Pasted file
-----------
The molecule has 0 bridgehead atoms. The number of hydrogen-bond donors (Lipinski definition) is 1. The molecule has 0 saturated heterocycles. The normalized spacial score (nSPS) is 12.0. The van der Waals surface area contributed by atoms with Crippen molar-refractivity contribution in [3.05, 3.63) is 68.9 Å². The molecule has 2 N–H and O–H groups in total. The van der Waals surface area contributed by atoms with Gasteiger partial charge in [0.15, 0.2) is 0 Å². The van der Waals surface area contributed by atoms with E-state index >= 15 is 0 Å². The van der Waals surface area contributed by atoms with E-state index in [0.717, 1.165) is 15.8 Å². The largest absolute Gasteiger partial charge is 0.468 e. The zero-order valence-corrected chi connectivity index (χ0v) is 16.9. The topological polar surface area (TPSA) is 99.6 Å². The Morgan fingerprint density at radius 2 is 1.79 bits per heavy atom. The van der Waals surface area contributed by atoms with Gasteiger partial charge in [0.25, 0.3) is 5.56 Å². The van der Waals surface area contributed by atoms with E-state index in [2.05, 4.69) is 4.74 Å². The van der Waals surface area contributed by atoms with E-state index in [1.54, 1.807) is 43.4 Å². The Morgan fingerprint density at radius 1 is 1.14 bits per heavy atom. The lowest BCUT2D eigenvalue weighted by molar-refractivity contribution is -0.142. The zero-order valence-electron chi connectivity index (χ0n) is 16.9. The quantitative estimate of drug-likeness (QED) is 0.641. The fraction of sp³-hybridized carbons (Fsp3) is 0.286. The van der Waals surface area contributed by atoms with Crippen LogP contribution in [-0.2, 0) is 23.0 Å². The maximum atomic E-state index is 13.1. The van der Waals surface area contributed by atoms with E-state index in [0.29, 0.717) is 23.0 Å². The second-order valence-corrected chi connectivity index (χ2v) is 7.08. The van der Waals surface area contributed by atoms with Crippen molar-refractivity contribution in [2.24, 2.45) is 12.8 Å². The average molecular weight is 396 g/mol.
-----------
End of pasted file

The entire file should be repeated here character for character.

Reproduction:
The molecule has 0 bridgehead atoms. The number of hydrogen-bond donors (Lipinski definition) is 1. The molecule has 0 saturated heterocycles. The normalized spacial score (nSPS) is 12.0. The van der Waals surface area contributed by atoms with Crippen molar-refractivity contribution in [3.05, 3.63) is 68.9 Å². The molecule has 2 N–H and O–H groups in total. The van der Waals surface area contributed by atoms with Gasteiger partial charge in [0.15, 0.2) is 0 Å². The van der Waals surface area contributed by atoms with E-state index >= 15 is 0 Å². The van der Waals surface area contributed by atoms with E-state index in [0.717, 1.165) is 15.8 Å². The largest absolute Gasteiger partial charge is 0.468 e. The zero-order valence-corrected chi connectivity index (χ0v) is 16.9. The topological polar surface area (TPSA) is 99.6 Å². The Morgan fingerprint density at radius 2 is 1.79 bits per heavy atom. The van der Waals surface area contributed by atoms with Gasteiger partial charge in [0.25, 0.3) is 5.56 Å². The van der Waals surface area contributed by atoms with E-state index in [2.05, 4.69) is 4.74 Å². The van der Waals surface area contributed by atoms with E-state index in [1.54, 1.807) is 43.4 Å². The Morgan fingerprint density at radius 1 is 1.14 bits per heavy atom. The lowest BCUT2D eigenvalue weighted by molar-refractivity contribution is -0.142. The zero-order valence-electron chi connectivity index (χ0n) is 16.9. The quantitative estimate of drug-likeness (QED) is 0.641. The fraction of sp³-hybridized carbons (Fsp3) is 0.286. The van der Waals surface area contributed by atoms with Crippen LogP contribution in [-0.2, 0) is 23.0 Å². The maximum atomic E-state index is 13.1. The van der Waals surface area contributed by atoms with E-state index in [0.29, 0.717) is 23.0 Å². The second-order valence-corrected chi connectivity index (χ2v) is 7.08. The van der Waals surface area contributed by atoms with Crippen molar-refractivity contribution in [2.24, 2.45) is 12.8 Å². The average molecular weight is 396 g/mol.